The Chicago Tribune

1871: December 19


The last lecture of the first series of the Star Course was delivered last evening in the Michigan Avenue Baptist Church by Samuel L. Clemens, alias "Mark Twain." The audience was immense, the main auditorium lecture room and Sunday School rooms being all thronged, the aisles all filled with extra seats and scarcely any standing room left. After the usual organic prelude the hero of the hour stalked into the room and mounted the rostrum in a very unheroic manner, and without much modesty or affectation introduced himself. The reminiscences consisted of exploits and discoveries in California. While truly eloquent in his glowing descriptions of California scenery, he was infinitely droll in his yarns of life on the Pacific slope. His endless stories and happy hits kept the audience convulsed with laughter, yet gave much solid information. The lecture is to be repeated this evening in the Union Park Congregational Church, and tomorrow we shall give in these columns a full synopsis of the lecture. The managers of the course now grant a month's vacation to their South Side patrons, the next term opening on the 15th of January with a grand concert by the popular Barnabee Troupe, to be followed by nine literary, scientific, and dramatic "stars."

The Chicago Times

1871: December 19

MARK TWAIN'S LECTURE.--The brilliant and successful conclusion of the South Side Star Lecture Course, on last evening, must have been as gratifying to the managers as it was flattering to "Mark Twain," whose genius drew together one of the largest, and well as one of the most intelligent audiences that have ever gathered in this city to hear a lecture. Over a week ago, nearly all the seats were taken; and it became apparent, that, in order to provide for the crowd that would throng the Michigan Avenue Baptist Church, arrangements more extensive than usual would have to be made. Accordingly, on last evening, the transepts of the church, which open into the main auditorium by means of hanging-doors, were thrown open, thus adding nearly a thousand seats,--every one of which, as well as those in the body of the church, was filled. In the presence of this vast audience, at the appointed time, came strolling on the platform, in the most indifferent and careless manner, the "hero of the hour." As he repeats the lecture to-night on the West Side, and we have been requested to restrain our desire to tell some of the good things he said, so that they will be enjoyed the more by those who have had the good fortune to secure seats, we do not give any detailed report of his lecture.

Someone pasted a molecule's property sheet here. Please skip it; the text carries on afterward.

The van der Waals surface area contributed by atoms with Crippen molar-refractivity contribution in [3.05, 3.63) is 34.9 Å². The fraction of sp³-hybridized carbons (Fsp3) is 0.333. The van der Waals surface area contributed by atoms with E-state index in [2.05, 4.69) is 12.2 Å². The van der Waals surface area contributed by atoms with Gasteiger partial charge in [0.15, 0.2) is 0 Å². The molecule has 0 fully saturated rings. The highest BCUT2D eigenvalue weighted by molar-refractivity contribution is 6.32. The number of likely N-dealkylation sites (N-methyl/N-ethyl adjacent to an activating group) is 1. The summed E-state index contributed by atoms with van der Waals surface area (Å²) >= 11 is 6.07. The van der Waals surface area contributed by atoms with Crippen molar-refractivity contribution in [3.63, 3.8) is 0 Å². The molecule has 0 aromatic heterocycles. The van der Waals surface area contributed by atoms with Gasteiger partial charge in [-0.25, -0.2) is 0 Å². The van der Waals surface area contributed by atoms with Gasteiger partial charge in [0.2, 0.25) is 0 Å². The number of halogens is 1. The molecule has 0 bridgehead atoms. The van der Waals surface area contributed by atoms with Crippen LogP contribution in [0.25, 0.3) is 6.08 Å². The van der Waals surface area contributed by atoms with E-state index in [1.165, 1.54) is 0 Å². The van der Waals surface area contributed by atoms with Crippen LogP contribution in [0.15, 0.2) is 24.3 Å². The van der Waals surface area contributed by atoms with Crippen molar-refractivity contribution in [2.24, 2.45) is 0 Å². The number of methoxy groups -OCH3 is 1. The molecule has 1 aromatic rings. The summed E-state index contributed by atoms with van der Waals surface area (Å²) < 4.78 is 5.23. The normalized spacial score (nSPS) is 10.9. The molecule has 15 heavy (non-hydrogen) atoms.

It consisted chiefly of reminiscences of "roughing it" in California, with accounts of new discoveries in the animal, vegetable, and mineral kingdoms, glowing descriptions of exquisite scenery, droll yarns of life in the bush, which convulsed the audience with laughter during the entire evening. Nothing could have been more quaint than the unconscious manner in which he related his stories, and the half-surprised look he assumes when his audience laughs at some of the serious things he says.